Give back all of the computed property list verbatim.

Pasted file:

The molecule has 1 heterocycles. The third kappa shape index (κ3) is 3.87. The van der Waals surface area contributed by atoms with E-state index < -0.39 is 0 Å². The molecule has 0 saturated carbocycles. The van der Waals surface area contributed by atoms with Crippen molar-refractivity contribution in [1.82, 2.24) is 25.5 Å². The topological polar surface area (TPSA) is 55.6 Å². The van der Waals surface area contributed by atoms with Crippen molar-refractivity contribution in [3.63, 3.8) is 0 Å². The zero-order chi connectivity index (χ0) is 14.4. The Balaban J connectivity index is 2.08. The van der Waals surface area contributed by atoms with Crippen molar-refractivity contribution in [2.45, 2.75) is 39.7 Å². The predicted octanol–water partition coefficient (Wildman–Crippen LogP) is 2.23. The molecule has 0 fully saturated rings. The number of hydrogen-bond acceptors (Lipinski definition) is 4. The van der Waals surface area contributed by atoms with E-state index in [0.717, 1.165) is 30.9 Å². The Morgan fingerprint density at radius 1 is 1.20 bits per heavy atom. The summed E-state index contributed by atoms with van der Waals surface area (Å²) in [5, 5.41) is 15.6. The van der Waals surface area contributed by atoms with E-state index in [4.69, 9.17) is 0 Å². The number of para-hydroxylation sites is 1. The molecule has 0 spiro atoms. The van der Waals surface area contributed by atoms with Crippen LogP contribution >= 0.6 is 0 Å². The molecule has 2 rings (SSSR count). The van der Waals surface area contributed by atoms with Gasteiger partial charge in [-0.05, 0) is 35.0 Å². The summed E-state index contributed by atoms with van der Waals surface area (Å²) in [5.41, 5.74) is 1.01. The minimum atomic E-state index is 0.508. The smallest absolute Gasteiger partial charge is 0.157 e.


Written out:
The molecule has 1 heterocycles. The third kappa shape index (κ3) is 3.87. The van der Waals surface area contributed by atoms with E-state index < -0.39 is 0 Å². The molecule has 0 saturated carbocycles. The van der Waals surface area contributed by atoms with Crippen molar-refractivity contribution in [1.82, 2.24) is 25.5 Å². The topological polar surface area (TPSA) is 55.6 Å². The van der Waals surface area contributed by atoms with Crippen molar-refractivity contribution in [3.63, 3.8) is 0 Å². The zero-order chi connectivity index (χ0) is 14.4. The Balaban J connectivity index is 2.08. The van der Waals surface area contributed by atoms with Crippen molar-refractivity contribution in [2.45, 2.75) is 39.7 Å². The predicted octanol–water partition coefficient (Wildman–Crippen LogP) is 2.23. The molecule has 0 fully saturated rings. The number of hydrogen-bond acceptors (Lipinski definition) is 4. The van der Waals surface area contributed by atoms with E-state index in [0.717, 1.165) is 30.9 Å². The Morgan fingerprint density at radius 1 is 1.20 bits per heavy atom. The summed E-state index contributed by atoms with van der Waals surface area (Å²) in [5, 5.41) is 15.6. The van der Waals surface area contributed by atoms with E-state index in [4.69, 9.17) is 0 Å². The number of para-hydroxylation sites is 1. The molecule has 0 spiro atoms. The van der Waals surface area contributed by atoms with Crippen LogP contribution >= 0.6 is 0 Å². The molecule has 2 rings (SSSR count). The van der Waals surface area contributed by atoms with Gasteiger partial charge in [-0.05, 0) is 35.0 Å². The summed E-state index contributed by atoms with van der Waals surface area (Å²) in [5.41, 5.74) is 1.01. The minimum atomic E-state index is 0.508. The smallest absolute Gasteiger partial charge is 0.157 e.